Description and adaptation
Lily Family (Liliaceae). False garlic is a cool season, native perennial herb and is one of the first plants in Texas to emerge and flower during the spring of the year. The leaves are very narrow (6 to 16 inches long), while the flower stem is round. False garlic typically is from 5-22 inches in height. Flowers are white with a yellow base on the inside, about 1 inch in diameter, and have 6 perianth parts (petals and sepals). This species has two bracts that are located at the base of the inflorescence. This “odorless” species is similar to most other plants in the lily family in that it has a bulb. In the Great Plains, it flowers from April to May.
It is very common in yards, parks, roadsides and pastures. Seldom is it found in cropland fields, due to plowing. False garlic does not tolerate ponded or saturated soils, nor is it commonly found in harsh dry environments. Associated plants in Texas are henbit (Lamium amplexicaule), chickweed (Stellaria media), buttercups (Ranunculus spp.) and bedstraws (Galium spp.).
Other similar plants are native onions or garlics (Allium spp.), which have a distinctive odor. Similar plants that do not have a distinctive odor are some species of Narcissus (daffodils) and star-of-Bethlehem (Ornithogalum umbellatum). Neither of these have the distinctive two bracts at the base of the inflorescence.
Regularity: Regularly occurring
Regularity: Regularly occurring
Flower-Visiting Insects of False Garlic in Illinois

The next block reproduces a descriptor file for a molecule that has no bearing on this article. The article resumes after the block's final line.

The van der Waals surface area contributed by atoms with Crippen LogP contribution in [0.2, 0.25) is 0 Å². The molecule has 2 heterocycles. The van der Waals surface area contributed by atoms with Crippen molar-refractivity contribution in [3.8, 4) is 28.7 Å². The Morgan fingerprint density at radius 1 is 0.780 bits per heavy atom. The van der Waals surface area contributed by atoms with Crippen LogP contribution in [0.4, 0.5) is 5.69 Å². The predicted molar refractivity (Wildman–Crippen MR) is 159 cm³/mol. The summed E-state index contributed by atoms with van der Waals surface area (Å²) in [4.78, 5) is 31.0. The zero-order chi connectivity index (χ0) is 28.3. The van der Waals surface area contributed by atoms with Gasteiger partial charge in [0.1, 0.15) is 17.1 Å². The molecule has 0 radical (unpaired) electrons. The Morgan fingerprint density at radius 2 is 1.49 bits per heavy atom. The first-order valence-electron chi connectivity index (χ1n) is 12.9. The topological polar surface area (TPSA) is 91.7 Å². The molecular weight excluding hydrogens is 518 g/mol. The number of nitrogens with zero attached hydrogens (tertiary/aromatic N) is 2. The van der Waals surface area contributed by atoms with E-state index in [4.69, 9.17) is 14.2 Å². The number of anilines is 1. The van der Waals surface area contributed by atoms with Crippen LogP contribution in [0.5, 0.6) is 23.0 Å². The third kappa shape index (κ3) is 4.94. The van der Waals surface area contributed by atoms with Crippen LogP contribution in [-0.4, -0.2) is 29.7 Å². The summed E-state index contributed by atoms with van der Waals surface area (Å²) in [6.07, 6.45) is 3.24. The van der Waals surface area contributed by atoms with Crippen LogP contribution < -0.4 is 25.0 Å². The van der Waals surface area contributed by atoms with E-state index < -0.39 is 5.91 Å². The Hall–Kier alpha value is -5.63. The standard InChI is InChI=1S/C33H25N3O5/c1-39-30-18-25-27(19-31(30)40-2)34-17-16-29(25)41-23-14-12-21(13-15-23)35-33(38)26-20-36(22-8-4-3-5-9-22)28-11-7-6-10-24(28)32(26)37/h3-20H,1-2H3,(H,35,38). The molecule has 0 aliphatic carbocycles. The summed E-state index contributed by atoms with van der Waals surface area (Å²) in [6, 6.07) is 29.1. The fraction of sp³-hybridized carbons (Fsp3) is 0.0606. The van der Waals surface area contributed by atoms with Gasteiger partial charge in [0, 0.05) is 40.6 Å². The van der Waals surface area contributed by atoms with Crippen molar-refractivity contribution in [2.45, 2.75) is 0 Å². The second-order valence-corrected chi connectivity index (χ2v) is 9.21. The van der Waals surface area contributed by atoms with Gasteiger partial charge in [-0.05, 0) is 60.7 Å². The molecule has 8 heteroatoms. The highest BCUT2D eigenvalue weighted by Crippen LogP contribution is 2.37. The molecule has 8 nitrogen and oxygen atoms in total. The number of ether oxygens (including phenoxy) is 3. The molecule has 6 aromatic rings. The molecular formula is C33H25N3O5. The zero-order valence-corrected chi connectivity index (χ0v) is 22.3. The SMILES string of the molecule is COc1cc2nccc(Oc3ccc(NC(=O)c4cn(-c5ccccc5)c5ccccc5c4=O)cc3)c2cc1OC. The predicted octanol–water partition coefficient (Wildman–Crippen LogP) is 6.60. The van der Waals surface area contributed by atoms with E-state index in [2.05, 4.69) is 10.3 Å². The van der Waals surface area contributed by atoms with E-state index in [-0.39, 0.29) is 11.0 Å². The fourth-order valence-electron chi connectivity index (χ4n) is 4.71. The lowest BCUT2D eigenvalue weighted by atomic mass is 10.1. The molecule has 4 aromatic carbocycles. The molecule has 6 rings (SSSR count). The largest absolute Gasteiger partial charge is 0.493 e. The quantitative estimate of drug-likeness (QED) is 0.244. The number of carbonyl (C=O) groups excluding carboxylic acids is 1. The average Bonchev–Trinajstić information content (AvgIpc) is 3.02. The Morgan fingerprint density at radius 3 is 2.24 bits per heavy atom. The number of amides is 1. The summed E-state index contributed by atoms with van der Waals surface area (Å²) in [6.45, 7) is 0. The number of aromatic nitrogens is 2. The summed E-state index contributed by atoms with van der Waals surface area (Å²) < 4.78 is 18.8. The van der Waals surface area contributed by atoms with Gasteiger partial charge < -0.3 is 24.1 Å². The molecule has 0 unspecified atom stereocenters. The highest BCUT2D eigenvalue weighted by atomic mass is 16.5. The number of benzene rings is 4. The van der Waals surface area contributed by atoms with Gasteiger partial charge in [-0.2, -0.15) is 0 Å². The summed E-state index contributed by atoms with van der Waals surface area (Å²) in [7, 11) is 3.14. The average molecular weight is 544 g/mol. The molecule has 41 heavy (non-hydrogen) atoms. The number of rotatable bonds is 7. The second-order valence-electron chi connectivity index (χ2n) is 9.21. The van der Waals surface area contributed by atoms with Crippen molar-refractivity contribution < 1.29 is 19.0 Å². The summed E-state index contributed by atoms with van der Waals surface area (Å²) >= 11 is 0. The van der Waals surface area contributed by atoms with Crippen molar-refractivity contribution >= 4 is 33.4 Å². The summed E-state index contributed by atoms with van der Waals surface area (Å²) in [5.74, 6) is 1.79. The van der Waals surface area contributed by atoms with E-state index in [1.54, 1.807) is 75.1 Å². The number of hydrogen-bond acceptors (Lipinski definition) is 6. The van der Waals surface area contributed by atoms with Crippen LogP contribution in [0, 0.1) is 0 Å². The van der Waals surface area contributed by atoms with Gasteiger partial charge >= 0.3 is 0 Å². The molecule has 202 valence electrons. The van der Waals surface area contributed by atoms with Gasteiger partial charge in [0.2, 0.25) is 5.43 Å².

(Short-tongued bees collect pollen or suck nectar, other insects suck nectar; observations are from Robertson, Moure & Hurd, and Smith et al. as indicated below)
Anthophoridae (Nomadini): Nomada spp. (Smh), Nomada articulata sn (Rb), Nomada cressonii sn fq (Rb), Nomada cuneatus sn (Rb), Nomada luteola sn (Rb), Nomada ovatus sn fq (Rb), Nomada parva sn fq (Rb), Nomada sayi sn fq (Rb), Nomada superba superba sn fq (Rb); Megachilidae (Osmiini): Osmia atriventris sn (Rb)
Halictidae (Halictinae): Augochlorella aurata sn fq (Rb, Smh), Augochlorella gratiosa (Smh), Augochlorella striata (MH), Halictus rubicundus (Smh), Lasioglossum versatus sn cp fq (Rb); Andrenidae (Andreninae): Andrena nothoscordi sn cp olg (Rb, Smh), Andrena personata (Smh), Andrena platyparia fq (Smh)
Syrphidae: Sphaerophoria contiqua sn fq (Rb), Toxomerus marginatus sn (Rb); Bombyliidae: Bombylius fascipennis sn (Rb)
Lycaenidae: Everes comyntas sn (Rb); Pieridae: Colias philodice sn (Rb), Pieris rapae sn (Rb)
Noctuidae: Anagrapha falcifera sn (Rb)
Life History and Behavior
Molecular Biology and Genetics
Barcode data: Nothoscordum bivalve
Statistics of barcoding coverage: Nothoscordum bivalve
Public Records: 2
Specimens with Barcodes: 2
Species With Barcodes: 1
National NatureServe Conservation Status
Rounded National Status Rank: NNR - Unranked
Rounded National Status Rank: N4 - Apparently Secure
NatureServe Conservation Status
Rounded Global Status Rank: G4 - Apparently Secure
This is considered rare or threatened in two Midwest states in 2005. Please consult the PLANTS Web site and your State Department of Natural Resources for this plant’s current status (e.g. threatened or endangered species, state noxious status, and wetland indicator values).
Relevance to Humans and Ecosystems
It is grazed by livestock, but seldom represents a significant percentage of diet due to low productivity.
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